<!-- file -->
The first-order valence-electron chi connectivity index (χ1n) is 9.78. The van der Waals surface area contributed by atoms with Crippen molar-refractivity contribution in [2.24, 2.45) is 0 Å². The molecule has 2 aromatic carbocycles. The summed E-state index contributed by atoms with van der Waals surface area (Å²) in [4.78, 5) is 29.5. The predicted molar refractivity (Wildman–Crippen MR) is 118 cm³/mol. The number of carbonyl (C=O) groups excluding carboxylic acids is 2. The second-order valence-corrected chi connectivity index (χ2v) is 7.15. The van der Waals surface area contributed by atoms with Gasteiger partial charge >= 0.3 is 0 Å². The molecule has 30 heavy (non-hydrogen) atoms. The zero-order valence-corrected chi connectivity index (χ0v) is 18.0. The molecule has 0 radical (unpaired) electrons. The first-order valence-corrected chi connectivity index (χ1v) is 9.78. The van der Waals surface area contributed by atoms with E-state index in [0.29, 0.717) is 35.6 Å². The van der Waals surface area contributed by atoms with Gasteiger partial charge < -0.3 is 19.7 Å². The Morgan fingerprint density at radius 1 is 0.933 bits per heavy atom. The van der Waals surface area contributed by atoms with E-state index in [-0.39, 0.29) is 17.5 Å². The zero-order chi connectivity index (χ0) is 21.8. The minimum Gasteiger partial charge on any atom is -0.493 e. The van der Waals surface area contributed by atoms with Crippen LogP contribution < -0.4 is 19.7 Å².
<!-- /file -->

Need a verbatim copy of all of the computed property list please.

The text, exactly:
The first-order valence-electron chi connectivity index (χ1n) is 9.78. The van der Waals surface area contributed by atoms with Crippen molar-refractivity contribution in [2.24, 2.45) is 0 Å². The molecule has 2 aromatic carbocycles. The summed E-state index contributed by atoms with van der Waals surface area (Å²) in [4.78, 5) is 29.5. The predicted molar refractivity (Wildman–Crippen MR) is 118 cm³/mol. The number of carbonyl (C=O) groups excluding carboxylic acids is 2. The second-order valence-corrected chi connectivity index (χ2v) is 7.15. The van der Waals surface area contributed by atoms with Gasteiger partial charge >= 0.3 is 0 Å². The molecule has 30 heavy (non-hydrogen) atoms. The zero-order valence-corrected chi connectivity index (χ0v) is 18.0. The molecule has 0 radical (unpaired) electrons. The first-order valence-corrected chi connectivity index (χ1v) is 9.78. The van der Waals surface area contributed by atoms with E-state index in [0.29, 0.717) is 35.6 Å². The van der Waals surface area contributed by atoms with Gasteiger partial charge < -0.3 is 19.7 Å². The Morgan fingerprint density at radius 1 is 0.933 bits per heavy atom. The van der Waals surface area contributed by atoms with E-state index in [-0.39, 0.29) is 17.5 Å². The zero-order chi connectivity index (χ0) is 21.8. The minimum Gasteiger partial charge on any atom is -0.493 e. The van der Waals surface area contributed by atoms with Crippen LogP contribution < -0.4 is 19.7 Å².